On this debut episode of our special Stories of the Civil War and Reconstruction Series, we examine the life of one of America’s most influential abolitionists, orators, writers, and statesmen – Frederick Douglass. Growing up as an enslaved person in Maryland, Douglass set himself apart by learning to read and write at an early age. After escaping from slavery, Douglass moved to Massachusetts where he became involved with local anti-slavery groups and newspapers. Ardently advocating for abolition, Douglass toured the country with William Lloyd Garrison and spoke extensively about the relationship between the Constitution and slavery in America.
David Blight is Class of 1954 Professor of American History at Yale University. An expert scholar on Frederick Douglass, Blight has written extensively on him. Blight’s newest book, Frederick Douglass: Prophet of Freedom, will be released on October 2. Blight also serves as Director of the Gilder Lehrman Center for the Study of Slavery, Resistance, and Abolition at Yale and previously taught at Amherst College for 13 years.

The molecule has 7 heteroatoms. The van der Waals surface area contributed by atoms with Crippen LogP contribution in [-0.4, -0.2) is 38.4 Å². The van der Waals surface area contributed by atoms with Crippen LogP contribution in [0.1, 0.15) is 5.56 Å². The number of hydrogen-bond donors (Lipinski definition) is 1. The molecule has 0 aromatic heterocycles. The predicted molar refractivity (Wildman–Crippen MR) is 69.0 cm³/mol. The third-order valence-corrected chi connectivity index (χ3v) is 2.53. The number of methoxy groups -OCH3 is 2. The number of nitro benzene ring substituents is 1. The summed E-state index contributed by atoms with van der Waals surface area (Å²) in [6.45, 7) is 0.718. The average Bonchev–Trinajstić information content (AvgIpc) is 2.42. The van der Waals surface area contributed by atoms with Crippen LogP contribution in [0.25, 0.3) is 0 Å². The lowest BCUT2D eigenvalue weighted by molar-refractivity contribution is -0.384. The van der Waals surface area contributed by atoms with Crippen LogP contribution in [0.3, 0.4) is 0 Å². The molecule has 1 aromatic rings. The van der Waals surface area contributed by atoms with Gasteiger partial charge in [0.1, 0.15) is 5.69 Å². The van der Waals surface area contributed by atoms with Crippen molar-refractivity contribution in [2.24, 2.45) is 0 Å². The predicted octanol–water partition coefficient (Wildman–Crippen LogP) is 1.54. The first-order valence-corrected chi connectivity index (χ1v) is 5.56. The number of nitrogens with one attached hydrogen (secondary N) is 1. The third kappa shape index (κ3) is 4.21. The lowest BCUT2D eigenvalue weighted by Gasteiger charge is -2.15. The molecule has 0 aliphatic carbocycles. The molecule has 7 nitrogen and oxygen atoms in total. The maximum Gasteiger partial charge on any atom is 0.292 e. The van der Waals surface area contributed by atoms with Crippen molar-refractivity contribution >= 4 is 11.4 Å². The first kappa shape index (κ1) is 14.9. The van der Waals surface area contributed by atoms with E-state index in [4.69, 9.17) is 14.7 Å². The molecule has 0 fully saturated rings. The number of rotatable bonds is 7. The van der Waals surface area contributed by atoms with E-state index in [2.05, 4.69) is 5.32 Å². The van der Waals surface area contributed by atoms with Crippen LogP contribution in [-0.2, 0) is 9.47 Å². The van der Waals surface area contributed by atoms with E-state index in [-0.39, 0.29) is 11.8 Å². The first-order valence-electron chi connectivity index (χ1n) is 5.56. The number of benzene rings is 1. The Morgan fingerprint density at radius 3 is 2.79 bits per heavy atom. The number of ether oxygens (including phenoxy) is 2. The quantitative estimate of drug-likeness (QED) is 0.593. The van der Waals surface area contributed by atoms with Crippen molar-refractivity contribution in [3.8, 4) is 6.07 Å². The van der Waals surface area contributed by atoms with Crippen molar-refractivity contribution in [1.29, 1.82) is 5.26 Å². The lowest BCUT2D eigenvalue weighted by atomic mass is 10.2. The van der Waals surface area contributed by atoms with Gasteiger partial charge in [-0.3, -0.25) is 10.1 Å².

Noelle Trent is director of interpretation, collections and education at the National Civil Rights Museum in Memphis, Tennessee. Trent earned her doctorate in American history at Howard University, where she also served as a lecturer for 4 years. Her dissertation, “Frederick Douglass and the Making of American Exceptionalism,” is currently being expanded into a book.
Today’s show was engineered by David Stotz and produced by Madison Poulter and Scott Bomboy. Research was provided by Lana Ulrich and Apoorva Krishnan.